Peter Huck | NZ Herald
Even by Howard Hughes’ eccentric standards, the great manganese nodule hunt was a bizarre episode. News that the reclusive billionaire was intent on recovering metallic nodules – potato-sized rocks rich in manganese, copper, nickel, cobalt and rare earths – from the ocean floor northwest of Hawaii stoked hopes of a mining bonanza. Private companies launched probes to see if mining at the limits of technology was commercially feasible.
In fact, the quest was an elaborate Cold War ruse, concocted by the CIA with Hughes’ help, as a cover for US efforts to salvage a Soviet submarine, K-129, which sank in 1968. The wreck was salvaged in 1974. As for the deep-sea metals rush, it ended when nickel prices imploded.
Four decades later deep-sea minerals are back in the news, following a sensational claim in July 2011 by a scientific team from the University of Tokyo.
Writing in the journal Nature Geoscience, the scientists, backed by the Japan Agency for Marine-Earth Science and Technology, said rare earth minerals had been found in mud on the ocean floor. Between 80 and 100 billion tonnes of rare earths – used in magnets, batteries and electronic components for smartphones, wind turbines, fuel cells, hybrid cars, catalytic converters and other high-tech gadgetry – were found at depths of 3500m to 6000m, east and west of Hawaii and east of Tahiti.
“The deposits have a heavy concentration of rare earths,” team leader Yasuhiro Kato told Reuters.
“Just one square kilometre of deposits will be able to provide one-fifth of the current global annual consumption.”
Given that the US Geological Survey estimates world reserves of rare earths at 110 million tonnes, the amount found deep beneath the ocean seemed a game-changer. The Industrial Mineral Corporation of Australia (IMCA) says total world production of rare earths was 100,000 tonnes last year. Consumption was 115,000 tonnes. The shortfall was filled from stockpiles or by illegal exports from China, which produces over 95 per cent of the global supply.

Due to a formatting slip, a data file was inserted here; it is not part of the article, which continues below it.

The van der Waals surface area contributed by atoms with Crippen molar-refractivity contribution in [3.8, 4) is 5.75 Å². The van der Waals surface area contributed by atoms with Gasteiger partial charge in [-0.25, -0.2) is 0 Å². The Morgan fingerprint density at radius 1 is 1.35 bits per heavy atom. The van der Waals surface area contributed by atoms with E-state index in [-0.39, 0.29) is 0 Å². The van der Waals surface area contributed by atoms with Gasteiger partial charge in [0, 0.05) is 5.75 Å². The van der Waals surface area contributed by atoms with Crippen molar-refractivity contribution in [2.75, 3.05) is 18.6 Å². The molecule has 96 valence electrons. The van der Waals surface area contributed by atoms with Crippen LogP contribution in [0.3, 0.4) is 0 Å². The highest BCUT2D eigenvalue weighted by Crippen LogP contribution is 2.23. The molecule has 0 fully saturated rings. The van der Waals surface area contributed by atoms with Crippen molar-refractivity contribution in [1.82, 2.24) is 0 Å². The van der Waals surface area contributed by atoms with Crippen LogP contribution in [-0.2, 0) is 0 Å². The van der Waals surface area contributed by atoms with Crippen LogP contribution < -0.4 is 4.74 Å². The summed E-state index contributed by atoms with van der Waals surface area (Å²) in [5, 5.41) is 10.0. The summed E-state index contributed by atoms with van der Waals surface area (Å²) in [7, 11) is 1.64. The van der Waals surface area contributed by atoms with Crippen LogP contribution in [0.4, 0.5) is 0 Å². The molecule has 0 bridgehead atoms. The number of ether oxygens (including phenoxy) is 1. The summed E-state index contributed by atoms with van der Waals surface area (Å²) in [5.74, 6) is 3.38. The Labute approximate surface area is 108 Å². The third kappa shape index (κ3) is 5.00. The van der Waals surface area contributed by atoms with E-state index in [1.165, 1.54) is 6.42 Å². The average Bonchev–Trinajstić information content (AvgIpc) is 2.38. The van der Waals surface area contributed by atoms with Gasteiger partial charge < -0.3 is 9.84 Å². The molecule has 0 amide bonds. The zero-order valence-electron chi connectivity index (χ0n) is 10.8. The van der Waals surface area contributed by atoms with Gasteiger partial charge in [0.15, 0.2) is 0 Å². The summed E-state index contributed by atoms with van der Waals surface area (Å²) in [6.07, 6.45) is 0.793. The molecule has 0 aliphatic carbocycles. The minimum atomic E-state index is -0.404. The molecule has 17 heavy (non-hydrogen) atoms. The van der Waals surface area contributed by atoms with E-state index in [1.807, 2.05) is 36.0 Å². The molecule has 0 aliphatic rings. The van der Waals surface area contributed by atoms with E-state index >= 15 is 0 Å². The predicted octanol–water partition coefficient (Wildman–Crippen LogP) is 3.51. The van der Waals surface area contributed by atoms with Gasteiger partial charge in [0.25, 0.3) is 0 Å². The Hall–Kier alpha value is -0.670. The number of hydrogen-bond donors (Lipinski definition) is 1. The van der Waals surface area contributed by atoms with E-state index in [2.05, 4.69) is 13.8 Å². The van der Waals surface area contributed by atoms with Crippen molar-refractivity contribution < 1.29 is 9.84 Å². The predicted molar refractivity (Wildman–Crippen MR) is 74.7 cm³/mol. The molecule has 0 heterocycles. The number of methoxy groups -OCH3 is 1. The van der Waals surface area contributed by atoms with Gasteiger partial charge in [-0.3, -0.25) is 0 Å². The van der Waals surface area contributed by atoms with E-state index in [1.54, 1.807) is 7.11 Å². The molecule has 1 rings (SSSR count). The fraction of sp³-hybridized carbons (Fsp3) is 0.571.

By 2020 IMCA predicts global demand will be 220,000 tonnes.
The Japanese paper is being treated cautiously by scientists. “It might not be possible [to extract rare earths]. You’d need a high concentration,” says Dr Richard Wysoczanski, a marine geophysicist with the National Institute of Water and Atmospheric Research (Niwa). “But having said that, the mud is easy to process. It’s about getting it all to the surface.”
Nonetheless, the Japanese announcement – and Kato’s claim that nodules rich in heavy rare earths could be “readily recovered” – has fuelled business and government interest. And much of that interest is focused on the Pacific Ocean.